Protecting Customers' Personally Identifying Information
September 21, 2020
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Customer databases are the most critical type of data held by many businesses. Unfortunately, all it takes is one major data leak for customers to lose faith and for your business to potentially be fined and penalized. Any type of customer information is a tempting target for data brokers, hackers, and cybercriminals. But what identity thieves and other nefarious focus on is personal identifiable information (PII) such as social security numbers, names and physical addresses, phone numbers, and usernames and passwords.
Every year, billions of consumer data records are leaked in hundreds of data breaches which end up costing consumers arguably hundreds of billions of dollars in cost every year. PII being leaked is cause for concern as these are key ways that cybercriminals can take over critical accounts such as bank accounts and lines of credit.
What methods did hackers use to gain access to personal data? Unauthorized access, ransomware and malware, phishing attacks, misconfiguration problems, social engineering, and API abuses are all ways for criminals to steal personal information.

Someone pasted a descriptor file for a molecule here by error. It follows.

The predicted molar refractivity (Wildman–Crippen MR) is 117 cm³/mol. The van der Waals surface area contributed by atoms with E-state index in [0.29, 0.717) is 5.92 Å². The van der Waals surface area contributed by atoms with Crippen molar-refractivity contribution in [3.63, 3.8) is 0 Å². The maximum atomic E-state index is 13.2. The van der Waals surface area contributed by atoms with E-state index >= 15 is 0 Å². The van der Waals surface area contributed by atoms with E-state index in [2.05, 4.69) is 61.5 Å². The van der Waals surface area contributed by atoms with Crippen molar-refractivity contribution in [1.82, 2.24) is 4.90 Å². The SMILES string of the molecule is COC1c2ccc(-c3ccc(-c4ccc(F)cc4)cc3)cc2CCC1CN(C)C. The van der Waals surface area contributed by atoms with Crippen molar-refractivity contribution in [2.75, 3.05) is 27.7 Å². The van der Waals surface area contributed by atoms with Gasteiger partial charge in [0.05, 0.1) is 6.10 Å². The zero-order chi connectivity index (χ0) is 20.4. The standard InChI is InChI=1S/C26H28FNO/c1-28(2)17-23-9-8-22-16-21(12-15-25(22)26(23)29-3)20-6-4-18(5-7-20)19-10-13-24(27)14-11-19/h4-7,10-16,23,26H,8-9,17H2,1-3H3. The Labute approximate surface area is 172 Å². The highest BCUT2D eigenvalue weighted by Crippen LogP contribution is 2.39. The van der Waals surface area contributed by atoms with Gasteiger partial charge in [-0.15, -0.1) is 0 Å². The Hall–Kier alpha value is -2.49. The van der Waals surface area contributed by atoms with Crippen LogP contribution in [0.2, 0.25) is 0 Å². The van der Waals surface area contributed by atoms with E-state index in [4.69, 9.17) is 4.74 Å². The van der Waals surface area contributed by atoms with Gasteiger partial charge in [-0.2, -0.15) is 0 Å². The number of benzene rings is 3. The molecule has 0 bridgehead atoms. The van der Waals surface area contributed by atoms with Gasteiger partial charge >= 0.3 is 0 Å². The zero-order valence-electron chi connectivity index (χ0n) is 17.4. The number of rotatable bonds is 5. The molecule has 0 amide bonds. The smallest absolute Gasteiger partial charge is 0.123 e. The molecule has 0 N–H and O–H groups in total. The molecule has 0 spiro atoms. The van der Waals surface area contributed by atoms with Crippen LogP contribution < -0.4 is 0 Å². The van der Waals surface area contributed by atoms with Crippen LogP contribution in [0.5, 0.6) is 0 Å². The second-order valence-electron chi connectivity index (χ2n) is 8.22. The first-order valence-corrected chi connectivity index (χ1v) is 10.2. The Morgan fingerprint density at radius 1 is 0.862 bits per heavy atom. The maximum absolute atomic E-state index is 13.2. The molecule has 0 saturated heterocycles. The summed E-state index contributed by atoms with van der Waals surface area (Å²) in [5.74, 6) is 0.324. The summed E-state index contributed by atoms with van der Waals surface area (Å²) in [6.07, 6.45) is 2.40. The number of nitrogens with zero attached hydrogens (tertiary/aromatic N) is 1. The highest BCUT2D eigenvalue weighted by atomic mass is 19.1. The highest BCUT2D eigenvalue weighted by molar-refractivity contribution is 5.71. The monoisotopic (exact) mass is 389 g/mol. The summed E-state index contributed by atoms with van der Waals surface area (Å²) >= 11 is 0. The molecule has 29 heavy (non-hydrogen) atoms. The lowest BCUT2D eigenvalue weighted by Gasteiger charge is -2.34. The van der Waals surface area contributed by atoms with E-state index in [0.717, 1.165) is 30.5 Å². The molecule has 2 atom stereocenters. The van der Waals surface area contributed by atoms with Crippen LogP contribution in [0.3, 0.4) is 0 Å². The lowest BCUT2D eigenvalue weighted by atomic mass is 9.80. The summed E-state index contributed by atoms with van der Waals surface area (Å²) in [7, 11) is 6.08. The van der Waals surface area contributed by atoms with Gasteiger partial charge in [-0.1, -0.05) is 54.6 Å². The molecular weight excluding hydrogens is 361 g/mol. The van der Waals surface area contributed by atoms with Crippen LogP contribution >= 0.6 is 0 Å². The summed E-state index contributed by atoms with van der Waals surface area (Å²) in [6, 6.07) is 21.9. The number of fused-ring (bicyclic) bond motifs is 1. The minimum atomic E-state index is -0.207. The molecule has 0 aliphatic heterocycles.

Among all industries, healthcare is one of the most concerning attack vectors, especially in the COVID-19 era where an unprecedented amount of data is being collected. Healthcare centers store a large amount of PII, so they're an valuable target for cybercriminals. The healthcare sector has often fallen behind other industries in modernizing its IT infrastructure due to the strict regulations imposed on it. Additionally, the industry tries to design systems for non-technical users so there's always a conflict between usability and security measures. There's no doubt that things will improve in healthcare, but caution about what your doctor and hospital and health Apps do with your personal data is key.
Other sectors affected by data breaches include banking and insurance, government agencies, education, technology, travel, and communications/mobile. What can organizations do to better protect their customers against the theft of personal identifiable information? This is a large topic, but businesses should consider identity and access management a critical part of securing their customer data and core business. That means creating a framework for identifying, authenticating, and authorizing the proper access for sensitive information. Using best security practices such as the principle of least privilege is wise from a security standpoint. These measures are not easy to implement, but ensure that your business will not be destroyed overnight by a nefarious hacker.
We hope you enjoyed reading this guide and learned something new! Check out our Learning Center to learn more about online privacy and security or consider subscribing to our Online Privacy Service to remove your phone number, name, and address from Google, Bing, Yahoo, and DuckDuckGo search results and hundreds of data broker sites.